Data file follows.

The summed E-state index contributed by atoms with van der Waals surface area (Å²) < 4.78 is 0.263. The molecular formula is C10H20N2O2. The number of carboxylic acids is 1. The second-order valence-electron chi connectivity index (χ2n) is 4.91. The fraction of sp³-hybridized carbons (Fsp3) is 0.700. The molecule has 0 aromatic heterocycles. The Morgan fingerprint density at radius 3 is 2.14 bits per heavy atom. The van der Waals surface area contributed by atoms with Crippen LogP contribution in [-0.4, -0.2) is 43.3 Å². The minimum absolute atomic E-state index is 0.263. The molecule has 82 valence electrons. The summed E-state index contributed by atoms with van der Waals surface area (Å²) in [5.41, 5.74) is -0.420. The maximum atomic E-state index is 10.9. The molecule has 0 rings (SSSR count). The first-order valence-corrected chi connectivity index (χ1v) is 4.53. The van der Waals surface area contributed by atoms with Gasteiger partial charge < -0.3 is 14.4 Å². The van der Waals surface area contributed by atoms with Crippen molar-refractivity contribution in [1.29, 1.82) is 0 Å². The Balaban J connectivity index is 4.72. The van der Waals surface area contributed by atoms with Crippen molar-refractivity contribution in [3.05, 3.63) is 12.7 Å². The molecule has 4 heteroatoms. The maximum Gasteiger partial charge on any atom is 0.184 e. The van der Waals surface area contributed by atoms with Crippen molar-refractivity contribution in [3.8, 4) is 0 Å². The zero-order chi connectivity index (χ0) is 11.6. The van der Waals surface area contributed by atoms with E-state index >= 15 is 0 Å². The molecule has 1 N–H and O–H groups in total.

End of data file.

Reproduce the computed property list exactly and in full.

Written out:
The summed E-state index contributed by atoms with van der Waals surface area (Å²) < 4.78 is 0.263. The molecular formula is C10H20N2O2. The number of carboxylic acids is 1. The second-order valence-electron chi connectivity index (χ2n) is 4.91. The fraction of sp³-hybridized carbons (Fsp3) is 0.700. The molecule has 0 aromatic heterocycles. The Morgan fingerprint density at radius 3 is 2.14 bits per heavy atom. The van der Waals surface area contributed by atoms with Crippen LogP contribution in [-0.4, -0.2) is 43.3 Å². The minimum absolute atomic E-state index is 0.263. The molecule has 82 valence electrons. The summed E-state index contributed by atoms with van der Waals surface area (Å²) in [5.41, 5.74) is -0.420. The maximum atomic E-state index is 10.9. The molecule has 0 rings (SSSR count). The first-order valence-corrected chi connectivity index (χ1v) is 4.53. The van der Waals surface area contributed by atoms with Gasteiger partial charge < -0.3 is 14.4 Å². The van der Waals surface area contributed by atoms with Crippen molar-refractivity contribution in [1.29, 1.82) is 0 Å². The Balaban J connectivity index is 4.72. The van der Waals surface area contributed by atoms with Crippen molar-refractivity contribution in [3.05, 3.63) is 12.7 Å². The molecule has 4 heteroatoms. The maximum Gasteiger partial charge on any atom is 0.184 e. The van der Waals surface area contributed by atoms with Crippen molar-refractivity contribution in [3.8, 4) is 0 Å². The zero-order chi connectivity index (χ0) is 11.6. The van der Waals surface area contributed by atoms with E-state index >= 15 is 0 Å². The molecule has 1 N–H and O–H groups in total.